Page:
3. I agree with you Brandon, voting can get out of hand. On the flip-side, voting creates accountability for the leadership, as Timothy Fish mentioned. Also, I believe voting makes members feel like they are part of the church, instead of just onlookers.

    Voting is not without problems, but the lack of voting can create a type of dictatorship, and that is much worse!

    • Josh, dictatorship is definitely bad leadership mojo! It’s not the way the New Testament presents the role of Pastor at all, so I’m with you on that.

      I have also considered the participation factor and I see the point – people feel they are a part of things if they have a say so. But I would also throw out there that it’s far better to have people participate with their hands in ministry than their vote on an issue.

  4. Bob Willits says:

    Majority rule is a strong American concept that we have imported into the church. We Americans don’t want to give up our rights. Christ speaks to the opposite of that attitude clearly. Jesus never pulled the God card.

    It’s hard to defend majority rule in scripture but an Elder led church can be defended in the NT.

    • Actually, it is the other way around. One of the founding fathers (I believe it was Thomas Jefferson.) visited a Baptist church at about the time of the drafting of the Constitution and was so impressed with the way they conducted business that he decided it would be a good way for the new nation to conduct business.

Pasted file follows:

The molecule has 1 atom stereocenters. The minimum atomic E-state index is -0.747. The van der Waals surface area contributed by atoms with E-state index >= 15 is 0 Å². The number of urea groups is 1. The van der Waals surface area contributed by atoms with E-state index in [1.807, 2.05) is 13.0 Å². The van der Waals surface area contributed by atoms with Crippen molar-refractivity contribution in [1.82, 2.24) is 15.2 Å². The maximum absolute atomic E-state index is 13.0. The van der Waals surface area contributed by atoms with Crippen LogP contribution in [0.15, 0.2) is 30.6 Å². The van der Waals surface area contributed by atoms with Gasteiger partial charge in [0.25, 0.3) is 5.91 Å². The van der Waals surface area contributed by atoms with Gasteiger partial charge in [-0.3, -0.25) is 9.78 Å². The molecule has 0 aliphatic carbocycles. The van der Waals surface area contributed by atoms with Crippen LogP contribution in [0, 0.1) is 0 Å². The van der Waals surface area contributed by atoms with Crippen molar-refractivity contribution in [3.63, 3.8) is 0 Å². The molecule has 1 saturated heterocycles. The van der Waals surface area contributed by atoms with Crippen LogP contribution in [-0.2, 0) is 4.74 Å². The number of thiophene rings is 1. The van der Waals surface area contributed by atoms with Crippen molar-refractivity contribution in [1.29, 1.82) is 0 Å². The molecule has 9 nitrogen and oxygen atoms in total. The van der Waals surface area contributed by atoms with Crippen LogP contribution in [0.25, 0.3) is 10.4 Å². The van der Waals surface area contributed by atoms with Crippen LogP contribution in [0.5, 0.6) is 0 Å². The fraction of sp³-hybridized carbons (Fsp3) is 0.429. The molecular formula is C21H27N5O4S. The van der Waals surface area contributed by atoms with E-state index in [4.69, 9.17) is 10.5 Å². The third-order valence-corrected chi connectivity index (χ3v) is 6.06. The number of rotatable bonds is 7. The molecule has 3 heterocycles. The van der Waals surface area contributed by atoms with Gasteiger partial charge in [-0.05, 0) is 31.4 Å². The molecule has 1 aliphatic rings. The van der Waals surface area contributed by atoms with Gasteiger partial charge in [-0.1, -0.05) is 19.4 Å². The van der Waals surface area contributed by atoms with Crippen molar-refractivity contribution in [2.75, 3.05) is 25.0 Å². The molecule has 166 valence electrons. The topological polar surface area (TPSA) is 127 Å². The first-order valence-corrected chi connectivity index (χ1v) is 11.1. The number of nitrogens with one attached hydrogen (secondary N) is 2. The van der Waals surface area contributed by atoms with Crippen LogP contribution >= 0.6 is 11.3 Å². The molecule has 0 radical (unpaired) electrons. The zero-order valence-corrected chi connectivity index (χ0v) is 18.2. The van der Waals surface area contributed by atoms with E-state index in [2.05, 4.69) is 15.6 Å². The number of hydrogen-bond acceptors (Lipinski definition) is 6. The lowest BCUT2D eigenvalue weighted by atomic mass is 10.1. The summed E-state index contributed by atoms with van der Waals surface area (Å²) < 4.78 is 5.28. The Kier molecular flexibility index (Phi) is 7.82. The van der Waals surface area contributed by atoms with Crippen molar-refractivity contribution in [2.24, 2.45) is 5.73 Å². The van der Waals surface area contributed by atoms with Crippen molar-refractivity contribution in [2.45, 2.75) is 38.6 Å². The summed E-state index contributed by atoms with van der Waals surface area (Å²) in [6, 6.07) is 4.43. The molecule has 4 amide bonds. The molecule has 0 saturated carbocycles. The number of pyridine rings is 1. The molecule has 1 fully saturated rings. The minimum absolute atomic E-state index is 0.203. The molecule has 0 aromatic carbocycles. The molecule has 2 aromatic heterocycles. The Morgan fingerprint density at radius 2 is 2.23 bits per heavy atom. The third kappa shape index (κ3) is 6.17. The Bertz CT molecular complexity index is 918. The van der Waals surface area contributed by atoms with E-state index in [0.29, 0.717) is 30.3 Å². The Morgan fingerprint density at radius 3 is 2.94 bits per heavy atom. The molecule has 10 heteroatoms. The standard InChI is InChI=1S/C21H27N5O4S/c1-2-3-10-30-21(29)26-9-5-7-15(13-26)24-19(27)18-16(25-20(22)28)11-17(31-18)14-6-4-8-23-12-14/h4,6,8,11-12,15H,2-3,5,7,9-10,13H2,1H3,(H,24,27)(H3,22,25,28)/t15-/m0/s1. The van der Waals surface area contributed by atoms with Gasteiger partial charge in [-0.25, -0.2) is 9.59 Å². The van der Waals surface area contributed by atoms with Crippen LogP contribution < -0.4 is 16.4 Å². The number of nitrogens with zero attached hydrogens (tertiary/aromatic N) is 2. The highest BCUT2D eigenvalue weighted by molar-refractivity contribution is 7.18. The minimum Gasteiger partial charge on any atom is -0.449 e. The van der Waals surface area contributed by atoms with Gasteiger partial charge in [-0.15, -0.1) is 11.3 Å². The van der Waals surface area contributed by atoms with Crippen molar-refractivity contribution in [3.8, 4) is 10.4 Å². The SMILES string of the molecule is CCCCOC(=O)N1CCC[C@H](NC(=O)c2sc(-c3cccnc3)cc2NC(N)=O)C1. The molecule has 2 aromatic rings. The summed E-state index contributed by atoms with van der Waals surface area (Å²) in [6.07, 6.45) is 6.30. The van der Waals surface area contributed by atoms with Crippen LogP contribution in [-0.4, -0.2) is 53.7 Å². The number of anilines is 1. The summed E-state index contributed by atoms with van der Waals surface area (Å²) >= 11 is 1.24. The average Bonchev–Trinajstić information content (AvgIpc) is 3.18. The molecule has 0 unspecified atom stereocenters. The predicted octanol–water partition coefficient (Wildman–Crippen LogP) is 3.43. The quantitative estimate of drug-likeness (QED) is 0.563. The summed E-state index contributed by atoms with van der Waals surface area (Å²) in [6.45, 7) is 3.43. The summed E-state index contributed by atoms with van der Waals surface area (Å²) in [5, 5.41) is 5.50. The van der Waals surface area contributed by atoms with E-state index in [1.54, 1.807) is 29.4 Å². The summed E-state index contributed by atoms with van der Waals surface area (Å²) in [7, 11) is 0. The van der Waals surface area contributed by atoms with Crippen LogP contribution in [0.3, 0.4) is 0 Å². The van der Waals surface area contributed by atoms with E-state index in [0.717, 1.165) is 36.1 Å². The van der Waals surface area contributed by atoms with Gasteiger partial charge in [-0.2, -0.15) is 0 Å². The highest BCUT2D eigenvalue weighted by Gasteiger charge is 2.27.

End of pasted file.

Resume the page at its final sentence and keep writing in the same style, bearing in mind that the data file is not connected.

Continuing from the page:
I can see the argument for saying that the early churches were elder ruled, but I hesitate to go too far with that because many of the modern day “elder ruled” churches aren’t led by the elders but by some select group of people who may not be elders at all, using some selection process like they are the most active in ministry or they give the most money and the “Grecian widows” are left out in the cold. But if a church is led by the elders of each family, there is no reason to think that anyone will neglected and if some church wants to use that method, who am I to say that they shouldn’t. My personal preference is still for every member to get an equal vote because we are all equal in the sight of God and God is no respecter of persons.
      .-= Timothy Fish´s last blog ..From the Mailbag =-.

      • Bob Willits says:

        Without trying to sound too smartalik, my “personal preference” may be polygamy, but that doesn’t make it biblical. All personal preference has to be measured up against scripture.

        Our church votes on Elders. It must be 75%+ for an Elder to be approved by the congregation. However, from past experience, we have never had a vote below 90+%.

        If we, as a congregation, vote on these men as our Elders to run the church then I have no trouble submitting to their authority in all things as long as they do not violate scripture.